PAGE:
Since moving to Central Oregon, I have hiked up to the summit of South Sister many times.  Its close proximity to town and relatively short distance compared to other local summits makes it a great hike to take in endless Cascade Mountain views.  However, these hikes have only partially satiated my hunger for a complete South Sister experience.  I wanted to camp on top of South Sister to experience sunset, stars, and sunrise from Central Oregon's tallest peak.  

This ambition became a reality this summer, with scorching temperatures creating a relatively mild climate over 10,000 feet of elevation.  Usually, summer nights up here still hover near freezing temperatures.  The heat wave this time around made it possible to pack an ultralight backpacking setup, paired with my heavy camera gear.  

After setting up a modest tarp shelter protected by a cluster of volcanic rocks, I wandered around the summit, looking for the best spot to set up for photographing golden hour and sunset.  Thick smoke was blowing in from wildfires in California, limiting visibility on the southern horizon.  This made the decision to photograph the chain of Cascade Mountains to the north fairly straightforward.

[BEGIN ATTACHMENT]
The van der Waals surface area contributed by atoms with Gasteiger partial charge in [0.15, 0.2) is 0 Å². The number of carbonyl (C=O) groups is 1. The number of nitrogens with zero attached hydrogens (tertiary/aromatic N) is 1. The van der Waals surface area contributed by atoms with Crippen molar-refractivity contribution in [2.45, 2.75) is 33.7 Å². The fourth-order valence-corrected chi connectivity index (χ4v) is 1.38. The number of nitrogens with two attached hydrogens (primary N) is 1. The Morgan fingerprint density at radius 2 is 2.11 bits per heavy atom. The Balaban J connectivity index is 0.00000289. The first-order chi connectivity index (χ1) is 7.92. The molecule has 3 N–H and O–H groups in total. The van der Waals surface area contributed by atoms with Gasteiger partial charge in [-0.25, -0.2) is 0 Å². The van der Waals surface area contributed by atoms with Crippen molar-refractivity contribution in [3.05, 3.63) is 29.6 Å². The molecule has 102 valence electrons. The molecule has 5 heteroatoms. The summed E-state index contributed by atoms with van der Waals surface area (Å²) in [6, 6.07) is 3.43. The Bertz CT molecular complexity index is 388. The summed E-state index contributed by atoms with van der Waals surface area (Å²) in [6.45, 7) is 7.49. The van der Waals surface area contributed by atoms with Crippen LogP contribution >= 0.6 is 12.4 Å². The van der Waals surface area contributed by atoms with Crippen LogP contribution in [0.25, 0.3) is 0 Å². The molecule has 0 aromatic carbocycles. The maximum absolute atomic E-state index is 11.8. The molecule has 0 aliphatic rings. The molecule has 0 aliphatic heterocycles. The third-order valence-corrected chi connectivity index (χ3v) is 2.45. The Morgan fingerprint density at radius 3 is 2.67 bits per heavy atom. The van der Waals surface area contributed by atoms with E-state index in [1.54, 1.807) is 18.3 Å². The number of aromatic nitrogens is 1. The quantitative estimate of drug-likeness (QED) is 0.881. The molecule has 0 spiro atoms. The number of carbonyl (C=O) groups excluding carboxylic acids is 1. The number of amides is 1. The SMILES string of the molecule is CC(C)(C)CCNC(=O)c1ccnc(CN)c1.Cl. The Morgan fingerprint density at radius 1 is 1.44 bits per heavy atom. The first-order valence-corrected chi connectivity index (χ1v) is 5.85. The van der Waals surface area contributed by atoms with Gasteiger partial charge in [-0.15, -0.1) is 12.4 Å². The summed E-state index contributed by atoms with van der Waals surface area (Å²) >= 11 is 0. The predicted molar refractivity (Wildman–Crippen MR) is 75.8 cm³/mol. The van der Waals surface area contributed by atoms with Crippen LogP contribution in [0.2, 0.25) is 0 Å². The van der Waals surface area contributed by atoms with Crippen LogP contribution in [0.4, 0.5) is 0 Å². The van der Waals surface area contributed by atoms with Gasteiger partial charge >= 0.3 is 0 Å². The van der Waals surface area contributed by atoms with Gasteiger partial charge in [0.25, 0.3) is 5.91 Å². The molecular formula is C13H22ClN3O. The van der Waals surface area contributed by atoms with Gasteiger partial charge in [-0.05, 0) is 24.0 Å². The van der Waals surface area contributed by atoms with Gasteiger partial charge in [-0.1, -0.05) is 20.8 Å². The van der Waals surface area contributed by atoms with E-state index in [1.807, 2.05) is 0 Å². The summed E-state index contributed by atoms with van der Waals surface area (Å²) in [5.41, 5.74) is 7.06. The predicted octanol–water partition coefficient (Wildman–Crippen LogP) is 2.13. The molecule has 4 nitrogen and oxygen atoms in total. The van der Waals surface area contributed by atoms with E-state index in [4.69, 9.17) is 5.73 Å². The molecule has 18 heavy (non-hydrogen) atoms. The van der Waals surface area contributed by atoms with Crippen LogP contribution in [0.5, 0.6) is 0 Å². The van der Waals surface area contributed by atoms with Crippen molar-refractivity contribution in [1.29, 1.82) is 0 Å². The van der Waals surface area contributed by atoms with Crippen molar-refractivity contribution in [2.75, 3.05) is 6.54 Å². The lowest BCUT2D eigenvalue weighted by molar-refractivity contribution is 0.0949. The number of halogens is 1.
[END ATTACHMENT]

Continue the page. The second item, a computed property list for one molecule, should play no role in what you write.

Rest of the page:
Blowing Smoke

Three Sisters Wilderness, Deschutes National Forest, Oregon

Still, I needed to carefully choose a perspective that best suited the grandeur of the mountains, while also giving each peak as much space from each other as possible, in order to maintain a balanced composition.  The haze drifting in from the south began to glow as the sun dropped towards the horizon, creating the most dynamic light about 30 minutes before sunset.  Since the smoke lingered mostly at lower elevations, it created pronounced layered transitions between each mountain. 

This is the sort of light that gives this type of mountain layer composition the most depth.  However, there is a fine line between smoke that enhances depth of field, and smoke that eliminates views entirely.  As we head into the heart of fire season, fine tuning this balance will be critical to creating powerful landscape imagery.

The result of this long-awaited backpacking excursion included some of my favorite photographs that I have taken from this popular peak.  It was well worth hauling the extra weight up the mountain to have the opportunity to photograph it in the best and least frequently seen light.

This photo was captured with a Nikon Z7, Nikkor S 24-70 f/4, and Feisol CT-3441T tripod at 1/100 sec, f/8, and ISO 100.  

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